Sometimes I don’t want to tell people. I don’t want to tell them about a struggle that seems this ridiculous. I wish I could say it wasn’t.

I am always looking for a routine to help me. I am changing routines and adapting constantly. Sometimes the routine is disturbed and I find ways to adapt. Just because someone doesn’t talk about what is happening with an invisible chronic diagnosis/illness, doesn’t mean it isn’t there. That it has worsened “suddenly” or that it isn’t happening.

If those of us with these invisible issues pissed and moaned about every single little thing that comes with those illnesses, could you imagine how annoyed people would really be?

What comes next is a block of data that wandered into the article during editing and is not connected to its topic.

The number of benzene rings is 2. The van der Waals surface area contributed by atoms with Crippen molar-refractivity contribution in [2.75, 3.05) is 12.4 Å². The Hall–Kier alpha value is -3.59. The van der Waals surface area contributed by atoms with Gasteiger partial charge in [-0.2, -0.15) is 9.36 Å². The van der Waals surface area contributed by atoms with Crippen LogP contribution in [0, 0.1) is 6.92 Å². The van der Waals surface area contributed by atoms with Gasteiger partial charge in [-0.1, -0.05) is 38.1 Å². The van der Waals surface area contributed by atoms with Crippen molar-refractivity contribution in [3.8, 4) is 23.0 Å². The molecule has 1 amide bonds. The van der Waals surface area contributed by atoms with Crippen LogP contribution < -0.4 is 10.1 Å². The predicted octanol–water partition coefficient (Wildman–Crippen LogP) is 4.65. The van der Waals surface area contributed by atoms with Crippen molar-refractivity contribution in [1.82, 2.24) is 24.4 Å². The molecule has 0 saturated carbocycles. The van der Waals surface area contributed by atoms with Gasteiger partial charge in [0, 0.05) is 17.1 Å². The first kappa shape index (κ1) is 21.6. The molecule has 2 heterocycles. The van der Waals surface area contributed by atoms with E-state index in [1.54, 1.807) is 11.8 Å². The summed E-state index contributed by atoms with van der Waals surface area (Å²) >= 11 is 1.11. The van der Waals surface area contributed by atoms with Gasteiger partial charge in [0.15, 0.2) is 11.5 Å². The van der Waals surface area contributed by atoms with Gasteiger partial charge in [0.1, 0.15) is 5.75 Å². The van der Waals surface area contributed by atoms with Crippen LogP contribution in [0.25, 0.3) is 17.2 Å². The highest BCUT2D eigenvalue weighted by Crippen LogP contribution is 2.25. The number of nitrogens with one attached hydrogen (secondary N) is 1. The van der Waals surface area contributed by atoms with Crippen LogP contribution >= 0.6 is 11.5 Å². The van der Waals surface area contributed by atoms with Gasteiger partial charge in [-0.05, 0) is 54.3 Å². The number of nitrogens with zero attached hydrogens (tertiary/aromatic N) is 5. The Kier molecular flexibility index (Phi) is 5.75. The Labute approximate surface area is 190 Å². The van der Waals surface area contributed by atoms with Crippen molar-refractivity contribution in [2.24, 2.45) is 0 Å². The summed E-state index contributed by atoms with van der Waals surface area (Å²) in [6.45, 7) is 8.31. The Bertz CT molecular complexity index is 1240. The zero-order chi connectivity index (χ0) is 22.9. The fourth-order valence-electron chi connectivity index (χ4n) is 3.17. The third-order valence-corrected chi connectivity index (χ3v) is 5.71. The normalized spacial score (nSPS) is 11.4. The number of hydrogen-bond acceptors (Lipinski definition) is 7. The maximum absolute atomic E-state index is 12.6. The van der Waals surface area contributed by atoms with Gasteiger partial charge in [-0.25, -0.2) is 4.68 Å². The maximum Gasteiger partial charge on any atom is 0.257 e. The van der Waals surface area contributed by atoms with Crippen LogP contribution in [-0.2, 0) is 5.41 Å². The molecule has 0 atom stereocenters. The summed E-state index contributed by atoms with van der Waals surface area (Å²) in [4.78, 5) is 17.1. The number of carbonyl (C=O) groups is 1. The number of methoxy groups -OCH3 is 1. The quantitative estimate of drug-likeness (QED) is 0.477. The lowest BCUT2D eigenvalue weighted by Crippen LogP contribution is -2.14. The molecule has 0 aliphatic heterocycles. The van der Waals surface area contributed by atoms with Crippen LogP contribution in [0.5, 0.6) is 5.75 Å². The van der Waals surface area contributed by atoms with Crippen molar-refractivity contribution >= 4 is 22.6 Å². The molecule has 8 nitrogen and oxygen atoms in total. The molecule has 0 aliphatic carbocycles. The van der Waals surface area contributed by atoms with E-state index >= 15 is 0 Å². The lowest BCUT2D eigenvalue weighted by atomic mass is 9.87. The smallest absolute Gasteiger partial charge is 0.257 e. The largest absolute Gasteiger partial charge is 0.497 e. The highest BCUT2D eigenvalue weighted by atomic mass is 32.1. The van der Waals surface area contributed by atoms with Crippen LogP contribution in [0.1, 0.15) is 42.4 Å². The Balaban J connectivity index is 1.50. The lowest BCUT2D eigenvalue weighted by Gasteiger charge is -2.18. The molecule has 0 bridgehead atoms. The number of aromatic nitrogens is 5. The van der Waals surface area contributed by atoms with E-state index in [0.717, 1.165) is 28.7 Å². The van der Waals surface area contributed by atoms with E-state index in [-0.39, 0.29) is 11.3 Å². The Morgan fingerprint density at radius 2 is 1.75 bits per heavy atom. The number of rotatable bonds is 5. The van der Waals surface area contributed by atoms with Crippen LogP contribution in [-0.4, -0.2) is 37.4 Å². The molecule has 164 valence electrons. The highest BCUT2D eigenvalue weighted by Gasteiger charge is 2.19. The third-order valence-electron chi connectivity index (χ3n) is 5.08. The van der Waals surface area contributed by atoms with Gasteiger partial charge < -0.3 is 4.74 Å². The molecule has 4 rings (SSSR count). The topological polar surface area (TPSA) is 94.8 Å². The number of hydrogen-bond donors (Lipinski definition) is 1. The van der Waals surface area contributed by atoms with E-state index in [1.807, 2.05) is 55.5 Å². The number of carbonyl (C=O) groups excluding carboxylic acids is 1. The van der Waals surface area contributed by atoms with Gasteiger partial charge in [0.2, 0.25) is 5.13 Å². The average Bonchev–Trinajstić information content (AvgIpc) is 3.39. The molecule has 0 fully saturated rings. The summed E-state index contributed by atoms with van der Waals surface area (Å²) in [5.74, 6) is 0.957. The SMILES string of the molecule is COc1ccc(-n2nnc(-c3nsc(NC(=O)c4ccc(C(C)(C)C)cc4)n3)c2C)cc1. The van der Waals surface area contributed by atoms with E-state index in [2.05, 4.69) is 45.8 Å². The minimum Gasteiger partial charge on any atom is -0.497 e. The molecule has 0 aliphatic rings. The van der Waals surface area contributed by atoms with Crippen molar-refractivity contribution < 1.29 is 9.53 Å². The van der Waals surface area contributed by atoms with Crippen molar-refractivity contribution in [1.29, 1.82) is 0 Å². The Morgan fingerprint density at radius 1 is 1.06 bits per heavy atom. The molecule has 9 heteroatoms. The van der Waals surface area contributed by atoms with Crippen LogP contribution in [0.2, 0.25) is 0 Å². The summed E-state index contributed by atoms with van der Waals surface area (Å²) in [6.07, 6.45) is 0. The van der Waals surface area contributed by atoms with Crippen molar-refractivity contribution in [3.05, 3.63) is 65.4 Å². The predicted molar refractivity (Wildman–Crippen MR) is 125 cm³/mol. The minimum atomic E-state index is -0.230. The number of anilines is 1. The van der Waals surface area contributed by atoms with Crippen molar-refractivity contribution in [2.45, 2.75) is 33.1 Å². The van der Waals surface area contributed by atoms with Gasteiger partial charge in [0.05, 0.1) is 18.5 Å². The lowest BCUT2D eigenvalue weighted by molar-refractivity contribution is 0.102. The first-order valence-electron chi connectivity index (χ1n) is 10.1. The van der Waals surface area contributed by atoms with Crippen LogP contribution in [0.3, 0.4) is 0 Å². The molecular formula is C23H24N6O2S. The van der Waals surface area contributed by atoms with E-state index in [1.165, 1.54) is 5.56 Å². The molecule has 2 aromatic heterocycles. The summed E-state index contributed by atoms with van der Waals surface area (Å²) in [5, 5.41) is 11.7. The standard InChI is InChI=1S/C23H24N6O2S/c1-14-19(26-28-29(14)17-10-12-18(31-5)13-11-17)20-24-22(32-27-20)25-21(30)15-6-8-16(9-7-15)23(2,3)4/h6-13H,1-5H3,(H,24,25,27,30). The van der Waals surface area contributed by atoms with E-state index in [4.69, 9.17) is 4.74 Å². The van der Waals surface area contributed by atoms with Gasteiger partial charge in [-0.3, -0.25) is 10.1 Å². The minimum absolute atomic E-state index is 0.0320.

We’re adapting too. We’re learning too.

I will never say I know everything about narcolepsy. Even specialists have just started to figure out the why and the how to this sleep disorder. I do ask to my fellow narcoleptics, family and friends of narcoleptics, to try and be patient with one another. I know I want to throttle my nearest and dearest when they are insensitive or lack empathy. But we are all learning. The more we know, the more prepared we are. We do need to talk about it. We need to be vulnerable to a certain extent with those closest to us. We need to find ways to be strong.

I have created a gratefulness journal at home. I really do find that on difficult days, it helps to focus on the positive. Even if I am writing it with my angry face on. It helps realize I am not drowning in the crappy things.

One day at a time. And the hard days, one hour at a time. Or is it, one nap at a time??

“Success is the sum of small efforts repeated day in and day out” -Robert Collier